Bo Skovhus and Renée Fleming
Photo : Axel Zeininger/Wiever Staatsoper 2008
I’ve just had one of those nights. They don’t happen often, but everyone who gets this crazy opera habit does have them every so often and it’s why we keep going. I’m referring to a performance where everything comes together perfectly - fantastic singing, a great production, impeccable musical direction and performance. And how’s this for self-referential irony: the theme of the opera in question is this very issue of the perfect melding of elements into a work of art greater than the sum of their parts. Tonight was the third performance of the Vienna State Opera’s new production of Strauss’ Capriccio
starring Renée Fleming. It’s fabulous. It looks great, it sounds great and it is unlikely that you’ll ever see another Capriccio
as good as this one.
The production was designed and directed by Marco Arturo Marelli and is traditional in many ways but is imbued with a fair amount of modern technology including some video. Most of the set consists of stage-tall triangular pieces that rotate to reveal red theater curtains, words and music, or the etched-glass walls that make up the Countess’ salon. These pieces can be arranged into a semi-circular backdrop but are nearly constantly in motion given that they are also placed on a circular rotating stage that pauses only intermittently over the course of the evening. This carousel perfectly mirrors the ongoing aesthetic debates, declarations of love, and crises of manners that make up the events surrounding the Countess’ birthday celebration. It’s beautiful and often laugh-out-loud funny.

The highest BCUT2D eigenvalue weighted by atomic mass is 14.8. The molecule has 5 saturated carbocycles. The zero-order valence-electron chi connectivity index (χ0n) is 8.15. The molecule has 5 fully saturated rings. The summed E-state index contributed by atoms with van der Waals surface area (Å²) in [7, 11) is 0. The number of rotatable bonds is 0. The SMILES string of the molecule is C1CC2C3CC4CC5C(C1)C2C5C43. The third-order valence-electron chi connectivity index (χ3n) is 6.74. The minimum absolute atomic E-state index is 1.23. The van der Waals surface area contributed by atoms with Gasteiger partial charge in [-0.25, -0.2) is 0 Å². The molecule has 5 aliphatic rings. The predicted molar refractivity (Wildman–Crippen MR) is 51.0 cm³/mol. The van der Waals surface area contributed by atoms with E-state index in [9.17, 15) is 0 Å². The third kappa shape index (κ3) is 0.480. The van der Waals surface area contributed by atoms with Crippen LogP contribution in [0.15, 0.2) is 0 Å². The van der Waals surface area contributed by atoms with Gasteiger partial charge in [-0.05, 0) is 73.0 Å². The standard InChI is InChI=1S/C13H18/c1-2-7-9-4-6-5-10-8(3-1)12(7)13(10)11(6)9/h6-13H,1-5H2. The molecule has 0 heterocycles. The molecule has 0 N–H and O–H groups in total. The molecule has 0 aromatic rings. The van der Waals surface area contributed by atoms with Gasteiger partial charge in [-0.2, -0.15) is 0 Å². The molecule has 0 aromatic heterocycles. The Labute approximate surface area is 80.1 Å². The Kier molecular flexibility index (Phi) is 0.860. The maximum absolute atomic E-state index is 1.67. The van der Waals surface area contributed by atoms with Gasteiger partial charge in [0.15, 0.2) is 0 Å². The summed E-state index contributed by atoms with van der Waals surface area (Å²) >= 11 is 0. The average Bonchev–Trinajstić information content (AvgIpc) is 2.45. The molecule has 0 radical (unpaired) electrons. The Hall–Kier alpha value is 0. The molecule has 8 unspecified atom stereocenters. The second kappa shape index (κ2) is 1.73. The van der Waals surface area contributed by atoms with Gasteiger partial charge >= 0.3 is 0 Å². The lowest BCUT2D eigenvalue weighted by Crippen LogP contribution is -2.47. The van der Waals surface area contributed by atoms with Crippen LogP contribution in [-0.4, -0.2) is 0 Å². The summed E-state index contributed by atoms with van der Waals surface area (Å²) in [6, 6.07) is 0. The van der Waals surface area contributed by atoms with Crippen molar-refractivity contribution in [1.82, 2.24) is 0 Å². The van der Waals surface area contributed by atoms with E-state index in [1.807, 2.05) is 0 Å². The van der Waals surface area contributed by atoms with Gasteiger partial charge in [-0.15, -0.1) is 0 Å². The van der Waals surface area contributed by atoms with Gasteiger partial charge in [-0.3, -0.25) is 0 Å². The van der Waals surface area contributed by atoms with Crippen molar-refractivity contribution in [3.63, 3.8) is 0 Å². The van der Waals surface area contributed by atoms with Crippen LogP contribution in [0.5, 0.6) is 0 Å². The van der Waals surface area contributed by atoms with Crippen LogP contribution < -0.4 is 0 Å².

The cast is impeccable and a perfect example of luxury casting with Bo Skovhus, Michael Schade, Adrian Eröd, Franz Hawlata, and Angelika Kirchschlager. Acting and vocal standards are equally high and there are no weak links. Then there is the show's international superstar, Renée Fleming. This is one of the roles that made her famous and she is in top form here. Forget all the Violettas and Manons you may have seen her do, this is how I will remember her in years to come – glowing, breathing wonderful life into Strauss’ work. Of course, there may be more of this in the very near future, as Ms. Fleming appears to be on a “greatest hits” tour of sorts, revisiting several roles that originally brought her to prominence including Thaïs and Rusalka. She’ll even take another go at Lucrezia Borgia this fall in Washington, DC. Of course, all this is supported by a detailed and achingly beautiful performance of Strauss’s music by the State Opera orchestra under Philippe Jordan. He’s young but already an old hand in the opera pit. If tonight is any indication, there are exciting times ahead in Paris when he takes over the music directorship of the national opera there in 2009.
Last night my partner pointed out that there were several video cameras taping the performance of La Forza
including one that followed Nina Stemme out for her curtain call. Let’s hope that someone has the sense to tape this one as well. It’s brilliant and deserves to be seen by a much wider audience.
P.S. I’m sitting here in the hotel room watching the cast including Renée Fleming getting interviewed on the local TV station about the performance. It’s painful to think about the lack of arts coverage in the media in the US.
Labels: Opera Review 07/08, Out of Town